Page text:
The Beatles in Portland--August 22, 1965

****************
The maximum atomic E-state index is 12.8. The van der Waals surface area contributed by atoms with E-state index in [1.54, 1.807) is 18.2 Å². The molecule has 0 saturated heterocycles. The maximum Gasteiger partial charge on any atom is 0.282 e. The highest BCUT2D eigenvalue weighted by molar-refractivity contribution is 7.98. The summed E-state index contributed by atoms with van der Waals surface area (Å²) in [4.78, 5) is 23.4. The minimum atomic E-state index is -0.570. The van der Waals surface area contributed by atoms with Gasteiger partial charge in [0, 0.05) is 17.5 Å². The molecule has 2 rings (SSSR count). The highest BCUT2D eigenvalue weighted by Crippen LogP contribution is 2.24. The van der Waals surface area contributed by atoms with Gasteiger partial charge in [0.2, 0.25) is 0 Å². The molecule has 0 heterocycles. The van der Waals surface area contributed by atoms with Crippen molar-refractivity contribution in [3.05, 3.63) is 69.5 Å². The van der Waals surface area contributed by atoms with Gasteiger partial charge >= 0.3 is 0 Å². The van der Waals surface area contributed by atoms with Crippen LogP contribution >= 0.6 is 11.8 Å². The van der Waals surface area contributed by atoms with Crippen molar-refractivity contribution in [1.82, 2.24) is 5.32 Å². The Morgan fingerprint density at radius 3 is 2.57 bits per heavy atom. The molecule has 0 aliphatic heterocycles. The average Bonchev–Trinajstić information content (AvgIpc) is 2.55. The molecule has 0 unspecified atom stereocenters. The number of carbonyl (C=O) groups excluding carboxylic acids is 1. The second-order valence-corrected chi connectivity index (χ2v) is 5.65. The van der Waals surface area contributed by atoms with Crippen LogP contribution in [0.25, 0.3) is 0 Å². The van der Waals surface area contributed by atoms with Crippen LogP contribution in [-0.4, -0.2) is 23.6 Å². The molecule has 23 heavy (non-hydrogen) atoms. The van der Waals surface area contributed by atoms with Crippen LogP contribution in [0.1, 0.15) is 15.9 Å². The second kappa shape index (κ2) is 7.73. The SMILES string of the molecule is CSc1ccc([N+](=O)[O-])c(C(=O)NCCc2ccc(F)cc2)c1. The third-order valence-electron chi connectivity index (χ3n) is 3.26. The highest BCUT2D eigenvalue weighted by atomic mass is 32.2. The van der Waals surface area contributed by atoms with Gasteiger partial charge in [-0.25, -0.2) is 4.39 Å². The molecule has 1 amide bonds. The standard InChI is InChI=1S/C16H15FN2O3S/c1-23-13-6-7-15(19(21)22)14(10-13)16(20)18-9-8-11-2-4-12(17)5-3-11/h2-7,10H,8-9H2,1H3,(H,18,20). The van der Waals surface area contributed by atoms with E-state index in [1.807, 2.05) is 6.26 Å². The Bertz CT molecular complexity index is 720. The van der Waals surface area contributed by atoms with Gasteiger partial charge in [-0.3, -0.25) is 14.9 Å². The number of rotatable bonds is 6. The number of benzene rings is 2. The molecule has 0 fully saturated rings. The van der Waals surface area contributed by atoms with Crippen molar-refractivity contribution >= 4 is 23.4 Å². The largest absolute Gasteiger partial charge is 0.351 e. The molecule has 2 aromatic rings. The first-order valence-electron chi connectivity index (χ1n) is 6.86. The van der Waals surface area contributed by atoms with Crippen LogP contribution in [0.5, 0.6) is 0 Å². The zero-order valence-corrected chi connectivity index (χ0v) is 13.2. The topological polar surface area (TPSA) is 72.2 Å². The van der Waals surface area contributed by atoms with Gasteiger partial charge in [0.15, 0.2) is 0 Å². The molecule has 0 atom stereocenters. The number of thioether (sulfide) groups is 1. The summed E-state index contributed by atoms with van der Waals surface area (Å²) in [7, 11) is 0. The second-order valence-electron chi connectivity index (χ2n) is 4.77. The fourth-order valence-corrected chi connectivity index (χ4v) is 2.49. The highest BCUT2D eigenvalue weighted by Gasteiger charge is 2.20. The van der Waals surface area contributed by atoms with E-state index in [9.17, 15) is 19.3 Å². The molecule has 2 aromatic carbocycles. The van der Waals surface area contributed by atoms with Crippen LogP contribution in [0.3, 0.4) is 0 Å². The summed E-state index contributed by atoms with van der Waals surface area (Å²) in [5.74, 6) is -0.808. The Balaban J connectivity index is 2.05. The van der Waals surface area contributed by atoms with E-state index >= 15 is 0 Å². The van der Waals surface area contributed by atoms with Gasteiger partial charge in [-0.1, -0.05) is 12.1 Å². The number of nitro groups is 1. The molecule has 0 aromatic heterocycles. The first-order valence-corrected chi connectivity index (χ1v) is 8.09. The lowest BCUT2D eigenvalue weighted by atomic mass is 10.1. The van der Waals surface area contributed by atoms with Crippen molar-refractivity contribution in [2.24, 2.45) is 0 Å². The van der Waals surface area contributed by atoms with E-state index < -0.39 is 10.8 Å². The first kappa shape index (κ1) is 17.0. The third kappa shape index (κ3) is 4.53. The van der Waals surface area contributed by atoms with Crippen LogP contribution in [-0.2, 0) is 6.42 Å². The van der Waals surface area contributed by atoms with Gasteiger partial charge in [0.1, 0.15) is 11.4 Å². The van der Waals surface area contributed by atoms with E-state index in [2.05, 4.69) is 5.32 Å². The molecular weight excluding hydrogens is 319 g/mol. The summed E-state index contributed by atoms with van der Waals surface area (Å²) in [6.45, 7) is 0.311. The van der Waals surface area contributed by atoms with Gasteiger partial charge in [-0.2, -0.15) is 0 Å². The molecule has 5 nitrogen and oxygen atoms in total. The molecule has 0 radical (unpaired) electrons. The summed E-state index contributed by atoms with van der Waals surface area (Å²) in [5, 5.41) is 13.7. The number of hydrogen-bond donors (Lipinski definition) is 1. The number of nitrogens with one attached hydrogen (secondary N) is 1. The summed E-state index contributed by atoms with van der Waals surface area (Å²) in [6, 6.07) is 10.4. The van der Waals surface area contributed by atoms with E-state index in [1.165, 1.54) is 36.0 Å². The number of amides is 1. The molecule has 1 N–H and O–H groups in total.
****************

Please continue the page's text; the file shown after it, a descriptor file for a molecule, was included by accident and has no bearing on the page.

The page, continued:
The Beatles in Portland--August 22, 1965 The following is a mere The Beatles arrival in Portland Oregon at The Memorial Coliseum August 22, 1965..The following pictures I give due credit to many people and are taken by different accounts...and all picture to those and any information I give credit especiciallyCLS PRODUCTIONSThis month marks the 40th anniversary of the Beatles' visit to Portland. Local producer Chuck Stenberg spent over two years researching the Beatles' appearance. The Beatles played two shows at the Coliseum on 8/22/65. Guess who they met for the first time The Beach Boys. just Carl Wilson and Mike Love that were in Portland that night.. From an article in 1965... Carl and Mike visit the Beatles backstage between the Liverpudlians' two performances today at the Memorial Coliseum in Portland, Oregon. During the meeting, Paul asks where Brian is. Carl replies, "Oh, he's given up touring. He just stays home, producing and recording our records." To which Paul replies, "That's a good idea." The Beatles will cease touring the next year. When The Beatles were flying into Portland in '65 the plane began to fill up with smoke. Yes- there was plane trouble on their way into town. The smoke became very dark. It was also very quiet. But in the dark cloud of smoke was the voice of John Lennon saying "Remember, women and Beatles first". BELOW FROM A QUOTE.... Stenberg's documentary focuses specifically on the Fab Four's only visit to Oregon. The Beatles stopped in Portland in 1965 and played two shows. Stenberg has been a Beatles enthusiast since he was about 11 years old, he said. He heard "Ticket to Ride" from the "Help" album and was an instant fan. His parents bought that album for him. By then it was already four years old, and the Beatles were hitting the charts with the album "Abbey Road" and their final single, "Let it Be." "I like the '60s, a time when rock 'n' roll was fresh and new, Stenberg said. "That's the thing with the Beatles. When they came out with something new, it was new." "I'd just be amazed," Stenberg said. "Every song was good." Stenberg is a dental hygienist by day in Salem, where he moved in 1997. Making documentaries is a hobby. "I like editing photography," he said. "It's a challenge." Stendberg's previous work includes "Oregon's Historic Covered Bridges and Lighthouses," a documentary available for checkout at Sweet Home Public Library. He completed that documentary about 10 years ago. He has also done wedding videos. "This will be first time anything I've made will be on TV," Stenberg said. "I've always wanted to do another documentary," he said. "Something real different." No one has done this type of documentary on the Beatles, focusing on a single event, Stenberg said. The video consists of two hours of interviews with people who were there, including 30 concertgoers describing the excitement of seeing the Beatles. It is divided into 13 chapters, ranging from the band's arrival by air at a weather station near the airport to avoid a mob of fans, to a press conference held by the Beatles between shows in the basement of Memorial Coliseum. "I was only 6 years old," Stenberg said. "I wasn?t even aware of it at the time." He did see Paul McCartney the first time the former Beatle returned to Oregon three years ago. "I wanted to do something on the Beatles," Stenberg said. "I knew they had come to Portland one time, and I thought maybe if I could find people who were there..." He placed an ad in the Portland newspaper, and he received about 75 phone calls from people who were involved in or at the show. He ran a similar ad a year later and received 100 phone calls. "I had a lot of people to talk to and get on camera," Stenberg said. As he got information and did interviews, the documentary evolved into the chapters he uses. Three or four people, for example, were at the press conference and told him about it. Those he talked to for the documentary included limousine driver Al Ouchi, who transported the Beatles around Portland, Seattle promoter Zollie Volchok, former KISN radio disc jockey Steve Brown ? who remembers getting a phone call from Beach Boys Carl Wilson and Mike Love, who were trying to get backstage, and photographer Allan DeLay who attended the press conference. A couple of things struck Stenberg about the concert. One was the noise level. "People say they'd start the first chord of the song, and people erupted screaming and you couldn't hear the song," Stenberg said. The Beatles played through 100-watt amps, and just couldn't get over noise of the crowds, Stenberg said. That led the band to stop touring after the next year. They toured the United States only three years of their 10-year career, 1964 to 1966. KISN Goodguy Jim Meeker introduced The Beatles on stage. In 1965, when Marilyn Storch and her father went to see the Beatles at the Memorial Coliseum, he took along his home movie camera. Over the objections of the security guards, he managed to record 6 minutes of film. This is the only movie film ever made of the concert! For the last forty years, Marilyn has kept that reel of film, along with the dress she wore, tucked away in a closet. Now she has been convinced that it's time to share it. The most influential band ever had simple demands when they toured the U.S. in 1965 for the tour's Portland stop) the group just wanted adequate police protection, a "hi-fidelity sound system with adequate number of speakers," and "a platform for Ringo Starr and his drums." The backstage dressing room accommodations were also spartan: "four cots, mirrors, an ice cooler, portable TV set and clean towels." As for ground transportation, the performers were not above sharing a ride: "Two (2) seven-passenger Cadillac limousines (air-conditioned if possible), with chauffeurs.Tickets with Tax were $4.00-$5.00 and $6.00..with TWO Performances 4:00 and 8:30 PM.. SEE BELOW FOR LINK TO CONTRACT..CREDIT DUE TO MANY AND ESPECIALLY CLS PRODUCTIONS AND SMOKING GUN AGAIN ALL ABOVE IS TAKEN FROM ALL ACCOUNTS AND SOURCES...I GIVE FULL CREDIT...JUST TO MERE COMPLIMENT NOT TO RIP OFF... BEATLES 1965 CONTRACT NORTH AMERICAN TOUR (August 15-31, 1965) The Beatles second visit of the U.S., and unlike the first tour was shorter in duration. During this visit, their second movie titled Help! premiered in New York, adding more fuel to an already frenzied U.S. version of Beatlemania. On the bill with the Beatles during this tour was Brenda Holloway, The King Curits Band, Cannibal and The Headhunters, and Sounds Incorporated (with a troupe of disco dancers). The Beatles song list for this tour: Twist And Shout She's A Woman I Feel Fine Dizzy Miss Lizzie Ticket To Ride Everybody's Trying To Be My Baby Can't Buy Me Love Baby's In Black Act Naturally** A Hard Day's Night Help! I'm Down (**- NOTE: For some shows, the Beatles would drop Act Naturally, and play I Wanna Be Your Man instead) a total audience of 20,000 for both shows... Ie;on contract.. It's a rider prepared by General Artists Corporation for a 1965 Beatles concert in Portland, Ore., where the Fab Four contracted to play two performances for $50,000 per show against 65 percent of the gross box office receipts. What's interesting is the list of items the promoter was expected to provide, including a "hi-fidelity sound system," as well as a "Monitor Speaker to be placed on stage." Other requirements called for "not less than two (2) super trouper follow spotlights," and "a platform for Ringo Starr and his drums." Also on the list were the band's transportation needs, including "One (1) one-ton enclosed truck," "One (1) 30-passenger bus with driver," and "Two (2) seven-passenger Cadillac limousines (air-conditioned if possible), with chauffeurs." Plus, a star act also includes certain "luxuries" on their concert rider, and the Beatles were no exception. For this particular show the promoter was tasked with providing a "portable dressing room, preferably a house trailer," which included "four cots, mirrors, an ice cooler, portable TV set and clean towels." However, one requirement listed on the rider was a reminder of a much darker time in U.S. history. Item No. 5 on the document clearly states, "Artists will not be required to perform before a segregated audience." Makes you wonder where the lads once played that inspired them to put that on their rider, doesn't it? A QUOTE ON THE DVD..."The first CD is actually the full 2 hour version of what was shown on PBS. There's ALOT of extra information. Some that might only be interesting to true Beatle fanatics but some cool stuff including a section about how the American Legion had the coliseum sewn up for 4 or 5 days in a row when the Beatles were supposed to play. It got really heated. To the point where they were going to court over it. There's interviews with some of the opening acts, the limo driver who gives some very pertinent information. As a matter of fact, Larry Kane's book says that the Beatles arrived in Portland with the plane engine on fire and they landed in a foam covered runway. Well, the limo driver was there waiting for them and there's lots of photos of the plane arriving and there's no evidence of foam on the runway that I can see! There was always a question of whether the Beatles stayed overnight in Portland but the limo driver tells an interesting story about how he took the Beatles directly from the concert back to the plane where they sat for (If I remember right) several hours. At one point one or two of the Beatles asked him to take the "out". He was about to take them up to Rocky Butte!! But they got the word that they were leaving. So they did not stay the night in Portland. Most of the Extra footage is on the first DVD. The 2nd DVD is mostly pictures of documents and photos accompanied by audio interviews and things. All in all Mr. Stenberg did a superb job."